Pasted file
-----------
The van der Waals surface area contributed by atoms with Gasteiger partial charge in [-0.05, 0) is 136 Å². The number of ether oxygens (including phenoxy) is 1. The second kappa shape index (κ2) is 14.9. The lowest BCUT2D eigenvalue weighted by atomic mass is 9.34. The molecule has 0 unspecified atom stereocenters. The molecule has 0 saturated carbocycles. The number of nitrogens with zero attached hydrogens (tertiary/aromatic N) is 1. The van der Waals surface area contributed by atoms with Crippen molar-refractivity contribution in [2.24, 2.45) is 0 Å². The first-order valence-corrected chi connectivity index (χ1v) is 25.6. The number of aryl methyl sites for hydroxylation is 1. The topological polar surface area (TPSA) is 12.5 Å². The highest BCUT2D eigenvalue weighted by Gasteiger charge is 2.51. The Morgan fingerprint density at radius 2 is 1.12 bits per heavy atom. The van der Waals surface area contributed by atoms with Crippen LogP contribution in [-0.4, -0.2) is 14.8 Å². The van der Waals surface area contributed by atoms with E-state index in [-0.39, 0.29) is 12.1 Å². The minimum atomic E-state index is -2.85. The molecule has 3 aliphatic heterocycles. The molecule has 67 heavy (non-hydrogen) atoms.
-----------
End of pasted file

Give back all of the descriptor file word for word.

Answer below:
The van der Waals surface area contributed by atoms with Gasteiger partial charge in [-0.05, 0) is 136 Å². The number of ether oxygens (including phenoxy) is 1. The second kappa shape index (κ2) is 14.9. The lowest BCUT2D eigenvalue weighted by atomic mass is 9.34. The molecule has 0 unspecified atom stereocenters. The molecule has 0 saturated carbocycles. The number of nitrogens with zero attached hydrogens (tertiary/aromatic N) is 1. The van der Waals surface area contributed by atoms with Crippen molar-refractivity contribution in [2.24, 2.45) is 0 Å². The first-order valence-corrected chi connectivity index (χ1v) is 25.6. The number of aryl methyl sites for hydroxylation is 1. The topological polar surface area (TPSA) is 12.5 Å². The highest BCUT2D eigenvalue weighted by Gasteiger charge is 2.51. The Morgan fingerprint density at radius 2 is 1.12 bits per heavy atom. The van der Waals surface area contributed by atoms with Crippen LogP contribution in [-0.4, -0.2) is 14.8 Å². The van der Waals surface area contributed by atoms with E-state index in [-0.39, 0.29) is 12.1 Å². The minimum atomic E-state index is -2.85. The molecule has 3 aliphatic heterocycles. The molecule has 67 heavy (non-hydrogen) atoms.